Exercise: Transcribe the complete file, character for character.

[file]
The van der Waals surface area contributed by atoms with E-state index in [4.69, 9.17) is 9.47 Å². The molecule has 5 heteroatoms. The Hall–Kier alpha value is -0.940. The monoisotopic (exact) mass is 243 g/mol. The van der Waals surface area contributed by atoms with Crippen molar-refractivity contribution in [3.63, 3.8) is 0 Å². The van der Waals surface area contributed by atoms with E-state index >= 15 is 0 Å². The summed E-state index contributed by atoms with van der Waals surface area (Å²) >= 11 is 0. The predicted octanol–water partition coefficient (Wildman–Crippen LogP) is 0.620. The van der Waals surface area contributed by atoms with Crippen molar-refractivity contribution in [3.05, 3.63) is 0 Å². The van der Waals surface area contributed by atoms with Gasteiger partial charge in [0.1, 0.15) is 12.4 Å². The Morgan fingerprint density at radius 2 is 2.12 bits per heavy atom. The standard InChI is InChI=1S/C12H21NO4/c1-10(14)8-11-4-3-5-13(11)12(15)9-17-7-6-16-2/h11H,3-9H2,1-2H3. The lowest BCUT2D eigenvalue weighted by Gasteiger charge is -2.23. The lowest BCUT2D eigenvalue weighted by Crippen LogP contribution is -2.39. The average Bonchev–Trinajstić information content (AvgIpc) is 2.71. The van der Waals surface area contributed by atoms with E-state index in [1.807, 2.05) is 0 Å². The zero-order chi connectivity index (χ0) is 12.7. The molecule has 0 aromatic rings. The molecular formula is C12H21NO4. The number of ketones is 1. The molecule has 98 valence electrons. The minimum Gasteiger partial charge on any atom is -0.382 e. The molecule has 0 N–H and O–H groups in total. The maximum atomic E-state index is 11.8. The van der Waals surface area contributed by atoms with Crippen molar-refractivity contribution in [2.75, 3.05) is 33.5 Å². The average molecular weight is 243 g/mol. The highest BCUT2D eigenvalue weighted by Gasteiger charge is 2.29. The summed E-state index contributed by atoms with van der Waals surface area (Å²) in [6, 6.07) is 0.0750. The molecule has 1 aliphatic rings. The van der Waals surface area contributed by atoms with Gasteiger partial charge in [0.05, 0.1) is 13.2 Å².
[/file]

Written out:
The van der Waals surface area contributed by atoms with E-state index in [4.69, 9.17) is 9.47 Å². The molecule has 5 heteroatoms. The Hall–Kier alpha value is -0.940. The monoisotopic (exact) mass is 243 g/mol. The van der Waals surface area contributed by atoms with Crippen molar-refractivity contribution in [3.63, 3.8) is 0 Å². The van der Waals surface area contributed by atoms with E-state index >= 15 is 0 Å². The summed E-state index contributed by atoms with van der Waals surface area (Å²) >= 11 is 0. The predicted octanol–water partition coefficient (Wildman–Crippen LogP) is 0.620. The van der Waals surface area contributed by atoms with Crippen molar-refractivity contribution in [3.05, 3.63) is 0 Å². The van der Waals surface area contributed by atoms with Gasteiger partial charge in [0.1, 0.15) is 12.4 Å². The Morgan fingerprint density at radius 2 is 2.12 bits per heavy atom. The standard InChI is InChI=1S/C12H21NO4/c1-10(14)8-11-4-3-5-13(11)12(15)9-17-7-6-16-2/h11H,3-9H2,1-2H3. The lowest BCUT2D eigenvalue weighted by Gasteiger charge is -2.23. The lowest BCUT2D eigenvalue weighted by Crippen LogP contribution is -2.39. The average Bonchev–Trinajstić information content (AvgIpc) is 2.71. The van der Waals surface area contributed by atoms with E-state index in [1.807, 2.05) is 0 Å². The zero-order chi connectivity index (χ0) is 12.7. The molecule has 0 aromatic rings. The molecular formula is C12H21NO4. The number of ketones is 1. The molecule has 98 valence electrons. The minimum Gasteiger partial charge on any atom is -0.382 e. The molecule has 0 N–H and O–H groups in total. The maximum atomic E-state index is 11.8. The van der Waals surface area contributed by atoms with Crippen molar-refractivity contribution in [2.75, 3.05) is 33.5 Å². The average molecular weight is 243 g/mol. The highest BCUT2D eigenvalue weighted by Gasteiger charge is 2.29. The summed E-state index contributed by atoms with van der Waals surface area (Å²) in [6, 6.07) is 0.0750. The molecule has 1 aliphatic rings. The van der Waals surface area contributed by atoms with Gasteiger partial charge in [0.05, 0.1) is 13.2 Å².